The ethical quest that began when Tolstoy was a child and that tormented him throughout his younger years now drove him to abandon all else in order to seek the ultimate meaning in life. At first he turned to the Russian Orthodox Church, visiting the Optina-Pustyn monastery in 1877. He found no answers there. When he began reading the Gospels, though, he found the key to his own moral system in Matthew: ”Resist not evil.” In 1879-1880 Tolstoy wrote his A Confession (1884) and his Critique of Dogmatic Theology (1891). From this point on his life was dominated by a burning desire to achieve social justice.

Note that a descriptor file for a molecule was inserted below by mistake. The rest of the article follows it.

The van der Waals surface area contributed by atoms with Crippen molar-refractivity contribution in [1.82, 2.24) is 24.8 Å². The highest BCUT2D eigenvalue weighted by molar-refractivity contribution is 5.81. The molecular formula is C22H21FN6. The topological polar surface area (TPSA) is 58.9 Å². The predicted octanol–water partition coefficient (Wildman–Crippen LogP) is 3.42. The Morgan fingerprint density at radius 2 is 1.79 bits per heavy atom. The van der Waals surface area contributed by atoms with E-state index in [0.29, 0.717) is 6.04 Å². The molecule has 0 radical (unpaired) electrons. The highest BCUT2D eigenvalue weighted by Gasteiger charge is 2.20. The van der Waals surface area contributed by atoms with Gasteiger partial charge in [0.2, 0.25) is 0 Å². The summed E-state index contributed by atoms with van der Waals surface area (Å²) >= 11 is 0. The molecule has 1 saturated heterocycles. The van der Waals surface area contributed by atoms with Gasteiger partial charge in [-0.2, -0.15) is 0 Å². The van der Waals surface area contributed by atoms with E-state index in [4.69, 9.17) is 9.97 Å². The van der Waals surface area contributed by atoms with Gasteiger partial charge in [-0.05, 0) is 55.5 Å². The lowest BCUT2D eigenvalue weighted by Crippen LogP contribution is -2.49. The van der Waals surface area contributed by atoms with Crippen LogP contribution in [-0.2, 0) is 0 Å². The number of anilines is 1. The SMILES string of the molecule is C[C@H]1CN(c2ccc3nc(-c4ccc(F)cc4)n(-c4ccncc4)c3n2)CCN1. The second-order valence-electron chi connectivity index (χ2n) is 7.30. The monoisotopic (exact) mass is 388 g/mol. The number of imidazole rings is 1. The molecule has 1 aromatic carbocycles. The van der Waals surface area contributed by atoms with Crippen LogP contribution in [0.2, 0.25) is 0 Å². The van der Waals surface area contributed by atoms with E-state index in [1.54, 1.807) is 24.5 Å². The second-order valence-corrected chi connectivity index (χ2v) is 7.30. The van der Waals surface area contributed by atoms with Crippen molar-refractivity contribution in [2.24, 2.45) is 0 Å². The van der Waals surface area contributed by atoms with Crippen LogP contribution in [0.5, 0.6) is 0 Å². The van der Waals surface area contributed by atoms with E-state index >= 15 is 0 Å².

From 1873 to 1877 Tolstoy worked on the second of his masterworks, Anna Karenina (1877), which also created a sensation upon its publication. The concluding section of the novel was written during another of Russia’s seemingly endless wars with Turkey. The country was in patriotic turmoil. M.N. Katkov, editor of the journal in which Anna Karenina had been appearing serially, was afraid to print the final chapters, which contained an attack on war hysteria. Tolstoy, in a fury, took the text away from Katkov, and with the aid of N. Strakhov published a separate edition that enjoyed huge sales. Tolstoy’s family continued to grow, and his royalties made him an extremely rich man.